Butternut squash ravioli with sage butter sauce. The ravioli is cheese ravioli, with a butternut squash puree, and sage brown butter.
I’m thinking the more obvious stuff like Chardonnay, but I’d like something a bit off the wall that would work. Any tips? I’ve seen random stuff on Google, like Grenache, (red) Rhones, etc, plus the more obvious Volnay or lighter whites, but it’s so all over the place, I’d rather go here, with people I trust (for some reason)…
Todd don’t listen to these suckers. In my world there is one correct pairing for anything that has sage brown butter - traditional nebbiolo. We do a lot of squash raviolis with fried sage and browned butter or similar (pumpkin gnocchi w/ sage & brown butter is another great one). Get some really good, well aged, sweet parmesan to put on top and go with a traditional barolo/barbaresco with enough age on it to soften the tannin. The sweet parmesan, butter and sage are glorious with the sweet fruit / tar flavors of the nebbiolo. We’ve done meals like this with Cascina Francia, Aldo Conterno (couple of bottlings), Giacosa, F Rinaldi and more. You just don’t want to get into the riper / oakier style where the darker fruit and chocolate flavors will clash instead of compliment.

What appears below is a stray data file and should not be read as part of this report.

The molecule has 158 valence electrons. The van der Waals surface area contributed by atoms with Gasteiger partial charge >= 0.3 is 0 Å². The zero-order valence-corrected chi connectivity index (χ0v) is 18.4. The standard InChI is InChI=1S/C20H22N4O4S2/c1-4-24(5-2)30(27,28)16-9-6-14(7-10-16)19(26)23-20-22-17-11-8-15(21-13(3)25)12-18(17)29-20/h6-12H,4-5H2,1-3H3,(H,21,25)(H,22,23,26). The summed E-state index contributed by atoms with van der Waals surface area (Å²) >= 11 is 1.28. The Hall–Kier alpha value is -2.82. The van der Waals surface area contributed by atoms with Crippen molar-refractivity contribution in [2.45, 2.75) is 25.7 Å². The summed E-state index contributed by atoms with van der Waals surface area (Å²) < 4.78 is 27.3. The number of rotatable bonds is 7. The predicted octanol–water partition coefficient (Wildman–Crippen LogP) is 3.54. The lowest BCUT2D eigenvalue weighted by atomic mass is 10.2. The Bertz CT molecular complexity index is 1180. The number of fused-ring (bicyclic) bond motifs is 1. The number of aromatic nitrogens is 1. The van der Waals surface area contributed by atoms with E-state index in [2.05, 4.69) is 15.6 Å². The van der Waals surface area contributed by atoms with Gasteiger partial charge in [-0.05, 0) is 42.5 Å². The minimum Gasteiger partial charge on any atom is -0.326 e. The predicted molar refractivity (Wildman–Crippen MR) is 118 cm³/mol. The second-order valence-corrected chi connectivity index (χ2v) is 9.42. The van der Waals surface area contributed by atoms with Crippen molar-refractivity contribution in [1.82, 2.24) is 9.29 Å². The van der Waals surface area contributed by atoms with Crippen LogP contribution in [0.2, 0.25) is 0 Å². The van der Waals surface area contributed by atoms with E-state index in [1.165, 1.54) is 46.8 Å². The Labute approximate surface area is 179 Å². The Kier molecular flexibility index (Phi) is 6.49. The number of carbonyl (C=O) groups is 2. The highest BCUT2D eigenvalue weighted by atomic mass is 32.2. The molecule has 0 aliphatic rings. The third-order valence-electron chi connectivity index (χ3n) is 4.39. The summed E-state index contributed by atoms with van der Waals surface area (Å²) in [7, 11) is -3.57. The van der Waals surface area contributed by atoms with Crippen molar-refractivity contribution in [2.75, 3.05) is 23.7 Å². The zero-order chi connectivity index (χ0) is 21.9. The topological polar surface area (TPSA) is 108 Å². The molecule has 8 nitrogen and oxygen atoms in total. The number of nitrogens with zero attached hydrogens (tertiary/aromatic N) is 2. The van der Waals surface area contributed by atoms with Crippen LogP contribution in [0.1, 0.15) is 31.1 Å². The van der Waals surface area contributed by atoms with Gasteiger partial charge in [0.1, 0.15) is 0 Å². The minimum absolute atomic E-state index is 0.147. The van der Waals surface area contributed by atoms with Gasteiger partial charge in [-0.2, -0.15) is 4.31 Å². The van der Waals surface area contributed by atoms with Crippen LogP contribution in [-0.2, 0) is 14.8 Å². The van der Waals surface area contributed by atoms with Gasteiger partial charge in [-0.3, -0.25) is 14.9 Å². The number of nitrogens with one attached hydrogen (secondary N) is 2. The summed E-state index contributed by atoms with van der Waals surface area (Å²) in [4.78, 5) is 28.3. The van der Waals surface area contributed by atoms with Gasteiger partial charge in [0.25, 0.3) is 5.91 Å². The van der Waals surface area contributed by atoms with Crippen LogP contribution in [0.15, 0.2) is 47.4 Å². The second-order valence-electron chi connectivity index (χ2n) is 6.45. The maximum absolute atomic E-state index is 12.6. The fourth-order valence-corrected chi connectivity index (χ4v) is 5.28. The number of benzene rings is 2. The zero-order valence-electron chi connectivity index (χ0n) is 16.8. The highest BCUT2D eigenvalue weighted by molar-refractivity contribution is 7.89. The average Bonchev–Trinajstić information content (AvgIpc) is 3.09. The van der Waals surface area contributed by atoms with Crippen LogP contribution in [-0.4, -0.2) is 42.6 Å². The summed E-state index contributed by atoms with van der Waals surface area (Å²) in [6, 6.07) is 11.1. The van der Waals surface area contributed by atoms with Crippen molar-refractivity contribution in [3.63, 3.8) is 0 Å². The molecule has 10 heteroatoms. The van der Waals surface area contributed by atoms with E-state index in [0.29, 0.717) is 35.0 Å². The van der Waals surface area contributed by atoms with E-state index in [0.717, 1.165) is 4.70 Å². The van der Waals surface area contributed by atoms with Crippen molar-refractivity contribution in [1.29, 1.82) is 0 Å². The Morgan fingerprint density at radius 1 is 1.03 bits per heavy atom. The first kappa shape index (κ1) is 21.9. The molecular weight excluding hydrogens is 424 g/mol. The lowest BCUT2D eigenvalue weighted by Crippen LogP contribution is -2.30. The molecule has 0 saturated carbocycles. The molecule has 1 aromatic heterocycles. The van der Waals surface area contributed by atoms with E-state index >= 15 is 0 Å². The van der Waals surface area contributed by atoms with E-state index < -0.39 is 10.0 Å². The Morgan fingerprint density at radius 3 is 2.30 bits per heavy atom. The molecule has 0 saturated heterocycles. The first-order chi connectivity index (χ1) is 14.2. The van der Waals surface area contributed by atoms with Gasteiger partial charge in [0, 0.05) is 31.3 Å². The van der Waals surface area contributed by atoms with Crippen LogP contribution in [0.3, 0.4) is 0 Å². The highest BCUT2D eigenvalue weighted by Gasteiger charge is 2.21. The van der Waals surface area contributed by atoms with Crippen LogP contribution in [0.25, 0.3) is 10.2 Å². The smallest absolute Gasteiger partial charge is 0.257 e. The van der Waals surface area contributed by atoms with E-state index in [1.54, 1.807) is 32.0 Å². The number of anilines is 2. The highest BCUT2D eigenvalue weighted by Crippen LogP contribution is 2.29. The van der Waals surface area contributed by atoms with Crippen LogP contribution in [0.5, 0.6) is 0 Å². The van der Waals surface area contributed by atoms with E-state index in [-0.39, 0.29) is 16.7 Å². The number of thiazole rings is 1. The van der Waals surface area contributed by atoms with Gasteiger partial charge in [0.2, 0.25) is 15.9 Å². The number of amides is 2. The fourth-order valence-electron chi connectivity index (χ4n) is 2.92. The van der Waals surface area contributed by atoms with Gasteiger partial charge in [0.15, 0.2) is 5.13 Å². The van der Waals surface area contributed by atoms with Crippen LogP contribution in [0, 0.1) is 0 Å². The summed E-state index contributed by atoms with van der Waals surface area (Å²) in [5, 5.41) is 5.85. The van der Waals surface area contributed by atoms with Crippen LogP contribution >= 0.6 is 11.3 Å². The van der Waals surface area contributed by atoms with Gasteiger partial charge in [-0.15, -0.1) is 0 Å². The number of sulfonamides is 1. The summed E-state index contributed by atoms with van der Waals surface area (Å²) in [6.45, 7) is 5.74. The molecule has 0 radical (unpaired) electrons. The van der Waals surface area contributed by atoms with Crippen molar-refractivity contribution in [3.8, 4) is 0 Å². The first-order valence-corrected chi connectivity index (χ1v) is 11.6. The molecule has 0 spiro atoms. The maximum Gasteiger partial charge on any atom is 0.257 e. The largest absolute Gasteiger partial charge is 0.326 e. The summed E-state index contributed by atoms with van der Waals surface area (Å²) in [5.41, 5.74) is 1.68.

I like what Josh is saying here. I am a sucker for butternut squash and we use them fairly often. Soups, raviolis, lasagna …
If this is a main course and larger serving, I would definitely go with 2 wines (or more) so you can experiment. Say a Barbaresco and an interesting white showing more fruit. I have found that although a number of whites match perfect, by the time the middle or end of the meal hits, I am fatigued with it. I think it is the sweetness of the squash.
We usually do pinot and whatever white we have. Usually a chard or white rhone but sometimes something dry from Alsace.
My suggestion would be a Northern Italian white. This dish comes from Northern italy, I believe Lombardy, but I would shy away from something like Franciacorta for this. I tend to agree with Roberto, perhaps a Richer style of Soave would work really well for this, or perhaps a Pinot Bianco with a touch (just a touch) of oak from the Alto Adige. The Soave, with the herbal qualities that Garganega tends to have, might compliment the dish nicely. Or even, and I know a lot are against this, but a Chardonnay–not American, though. Stick to a Chard from Northern Italy.